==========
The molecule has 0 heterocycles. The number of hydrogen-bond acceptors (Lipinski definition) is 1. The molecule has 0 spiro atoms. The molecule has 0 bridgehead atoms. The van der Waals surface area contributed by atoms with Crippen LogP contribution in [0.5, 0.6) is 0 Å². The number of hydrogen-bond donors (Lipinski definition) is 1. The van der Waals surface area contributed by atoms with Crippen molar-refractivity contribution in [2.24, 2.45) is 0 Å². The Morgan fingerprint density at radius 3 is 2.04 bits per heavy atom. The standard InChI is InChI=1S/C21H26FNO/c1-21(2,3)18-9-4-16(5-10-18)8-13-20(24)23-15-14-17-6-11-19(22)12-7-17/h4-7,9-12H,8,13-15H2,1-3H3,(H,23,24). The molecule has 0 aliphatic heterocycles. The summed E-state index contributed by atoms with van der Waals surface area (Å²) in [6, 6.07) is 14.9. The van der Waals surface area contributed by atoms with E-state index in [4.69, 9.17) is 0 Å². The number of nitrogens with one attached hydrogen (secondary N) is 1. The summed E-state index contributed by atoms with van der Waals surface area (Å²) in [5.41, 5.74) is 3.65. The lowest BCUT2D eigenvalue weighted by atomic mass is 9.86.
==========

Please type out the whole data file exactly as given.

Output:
The molecule has 0 heterocycles. The number of hydrogen-bond acceptors (Lipinski definition) is 1. The molecule has 0 spiro atoms. The molecule has 0 bridgehead atoms. The van der Waals surface area contributed by atoms with Crippen LogP contribution in [0.5, 0.6) is 0 Å². The number of hydrogen-bond donors (Lipinski definition) is 1. The van der Waals surface area contributed by atoms with Crippen molar-refractivity contribution in [2.24, 2.45) is 0 Å². The Morgan fingerprint density at radius 3 is 2.04 bits per heavy atom. The standard InChI is InChI=1S/C21H26FNO/c1-21(2,3)18-9-4-16(5-10-18)8-13-20(24)23-15-14-17-6-11-19(22)12-7-17/h4-7,9-12H,8,13-15H2,1-3H3,(H,23,24). The molecule has 0 aliphatic heterocycles. The summed E-state index contributed by atoms with van der Waals surface area (Å²) in [6, 6.07) is 14.9. The van der Waals surface area contributed by atoms with E-state index in [4.69, 9.17) is 0 Å². The number of nitrogens with one attached hydrogen (secondary N) is 1. The summed E-state index contributed by atoms with van der Waals surface area (Å²) in [5.41, 5.74) is 3.65. The lowest BCUT2D eigenvalue weighted by atomic mass is 9.86.